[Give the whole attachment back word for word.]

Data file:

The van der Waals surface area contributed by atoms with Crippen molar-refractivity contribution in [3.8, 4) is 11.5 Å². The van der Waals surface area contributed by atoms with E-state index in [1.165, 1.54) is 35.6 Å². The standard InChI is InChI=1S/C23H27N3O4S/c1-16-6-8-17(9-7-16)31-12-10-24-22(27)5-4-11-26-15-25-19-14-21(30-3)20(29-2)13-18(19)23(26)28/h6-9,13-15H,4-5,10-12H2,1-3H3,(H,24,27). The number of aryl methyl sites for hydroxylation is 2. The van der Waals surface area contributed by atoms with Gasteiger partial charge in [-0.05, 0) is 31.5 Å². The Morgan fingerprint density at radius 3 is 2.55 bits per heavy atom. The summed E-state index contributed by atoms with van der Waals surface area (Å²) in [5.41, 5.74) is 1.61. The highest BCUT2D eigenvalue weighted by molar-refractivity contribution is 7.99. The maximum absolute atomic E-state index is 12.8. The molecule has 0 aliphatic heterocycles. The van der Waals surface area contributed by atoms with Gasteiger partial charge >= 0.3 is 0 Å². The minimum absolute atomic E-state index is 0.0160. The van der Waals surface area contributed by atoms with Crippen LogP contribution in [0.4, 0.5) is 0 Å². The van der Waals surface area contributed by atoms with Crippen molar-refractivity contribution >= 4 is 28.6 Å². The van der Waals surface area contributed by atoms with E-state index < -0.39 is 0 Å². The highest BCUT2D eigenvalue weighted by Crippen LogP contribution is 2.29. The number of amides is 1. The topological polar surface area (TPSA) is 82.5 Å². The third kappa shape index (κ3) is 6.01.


The van der Waals surface area contributed by atoms with Crippen molar-refractivity contribution in [3.8, 4) is 11.5 Å². The van der Waals surface area contributed by atoms with E-state index in [1.165, 1.54) is 35.6 Å². The standard InChI is InChI=1S/C23H27N3O4S/c1-16-6-8-17(9-7-16)31-12-10-24-22(27)5-4-11-26-15-25-19-14-21(30-3)20(29-2)13-18(19)23(26)28/h6-9,13-15H,4-5,10-12H2,1-3H3,(H,24,27). The number of aryl methyl sites for hydroxylation is 2. The van der Waals surface area contributed by atoms with Gasteiger partial charge in [-0.05, 0) is 31.5 Å². The Morgan fingerprint density at radius 3 is 2.55 bits per heavy atom. The summed E-state index contributed by atoms with van der Waals surface area (Å²) in [5.41, 5.74) is 1.61. The highest BCUT2D eigenvalue weighted by molar-refractivity contribution is 7.99. The maximum absolute atomic E-state index is 12.8. The molecule has 0 aliphatic heterocycles. The van der Waals surface area contributed by atoms with Gasteiger partial charge >= 0.3 is 0 Å². The minimum absolute atomic E-state index is 0.0160. The van der Waals surface area contributed by atoms with Crippen LogP contribution in [0.4, 0.5) is 0 Å². The van der Waals surface area contributed by atoms with Crippen molar-refractivity contribution >= 4 is 28.6 Å². The van der Waals surface area contributed by atoms with E-state index < -0.39 is 0 Å². The highest BCUT2D eigenvalue weighted by Crippen LogP contribution is 2.29. The number of amides is 1. The topological polar surface area (TPSA) is 82.5 Å². The third kappa shape index (κ3) is 6.01.